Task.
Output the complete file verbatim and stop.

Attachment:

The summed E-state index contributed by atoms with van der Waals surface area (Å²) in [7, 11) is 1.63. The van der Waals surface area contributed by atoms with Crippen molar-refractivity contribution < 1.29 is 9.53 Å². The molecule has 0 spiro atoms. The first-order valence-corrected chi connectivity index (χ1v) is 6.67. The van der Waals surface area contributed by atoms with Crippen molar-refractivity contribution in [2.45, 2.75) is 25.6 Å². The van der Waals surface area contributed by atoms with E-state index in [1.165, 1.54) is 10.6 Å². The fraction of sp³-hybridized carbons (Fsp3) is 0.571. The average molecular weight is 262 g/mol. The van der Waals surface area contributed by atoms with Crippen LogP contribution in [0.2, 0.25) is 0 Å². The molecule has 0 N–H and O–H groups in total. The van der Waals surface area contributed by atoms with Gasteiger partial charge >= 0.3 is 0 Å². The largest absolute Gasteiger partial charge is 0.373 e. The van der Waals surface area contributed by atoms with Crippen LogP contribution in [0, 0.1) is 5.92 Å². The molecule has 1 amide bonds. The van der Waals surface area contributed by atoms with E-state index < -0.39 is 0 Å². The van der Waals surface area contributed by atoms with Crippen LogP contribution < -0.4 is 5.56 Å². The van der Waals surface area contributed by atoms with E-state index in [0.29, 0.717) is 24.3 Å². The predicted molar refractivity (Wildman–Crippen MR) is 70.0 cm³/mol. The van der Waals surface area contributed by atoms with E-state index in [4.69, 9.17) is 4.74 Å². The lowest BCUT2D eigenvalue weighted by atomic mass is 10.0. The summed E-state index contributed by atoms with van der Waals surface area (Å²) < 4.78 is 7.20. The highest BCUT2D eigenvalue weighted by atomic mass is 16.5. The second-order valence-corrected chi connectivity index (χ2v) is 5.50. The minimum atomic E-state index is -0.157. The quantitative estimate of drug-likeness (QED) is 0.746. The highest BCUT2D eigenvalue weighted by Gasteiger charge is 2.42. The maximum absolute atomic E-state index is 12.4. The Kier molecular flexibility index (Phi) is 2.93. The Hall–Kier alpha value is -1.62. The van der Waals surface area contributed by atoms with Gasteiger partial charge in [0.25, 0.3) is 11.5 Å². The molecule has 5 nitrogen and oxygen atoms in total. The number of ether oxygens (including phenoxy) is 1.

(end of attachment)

The summed E-state index contributed by atoms with van der Waals surface area (Å²) in [7, 11) is 1.63. The van der Waals surface area contributed by atoms with Crippen molar-refractivity contribution < 1.29 is 9.53 Å². The molecule has 0 spiro atoms. The first-order valence-corrected chi connectivity index (χ1v) is 6.67. The van der Waals surface area contributed by atoms with Crippen molar-refractivity contribution in [2.45, 2.75) is 25.6 Å². The van der Waals surface area contributed by atoms with E-state index in [1.165, 1.54) is 10.6 Å². The fraction of sp³-hybridized carbons (Fsp3) is 0.571. The average molecular weight is 262 g/mol. The van der Waals surface area contributed by atoms with Crippen LogP contribution in [0.2, 0.25) is 0 Å². The molecule has 0 N–H and O–H groups in total. The van der Waals surface area contributed by atoms with Gasteiger partial charge >= 0.3 is 0 Å². The largest absolute Gasteiger partial charge is 0.373 e. The van der Waals surface area contributed by atoms with Crippen LogP contribution in [0, 0.1) is 5.92 Å². The molecule has 1 amide bonds. The van der Waals surface area contributed by atoms with E-state index < -0.39 is 0 Å². The van der Waals surface area contributed by atoms with Crippen LogP contribution < -0.4 is 5.56 Å². The van der Waals surface area contributed by atoms with E-state index in [0.29, 0.717) is 24.3 Å². The predicted molar refractivity (Wildman–Crippen MR) is 70.0 cm³/mol. The van der Waals surface area contributed by atoms with E-state index in [4.69, 9.17) is 4.74 Å². The lowest BCUT2D eigenvalue weighted by atomic mass is 10.0. The summed E-state index contributed by atoms with van der Waals surface area (Å²) < 4.78 is 7.20. The highest BCUT2D eigenvalue weighted by atomic mass is 16.5. The second-order valence-corrected chi connectivity index (χ2v) is 5.50. The minimum atomic E-state index is -0.157. The quantitative estimate of drug-likeness (QED) is 0.746. The highest BCUT2D eigenvalue weighted by Gasteiger charge is 2.42. The maximum absolute atomic E-state index is 12.4. The Kier molecular flexibility index (Phi) is 2.93. The Hall–Kier alpha value is -1.62. The van der Waals surface area contributed by atoms with Gasteiger partial charge in [0.25, 0.3) is 11.5 Å². The molecule has 5 nitrogen and oxygen atoms in total. The number of ether oxygens (including phenoxy) is 1.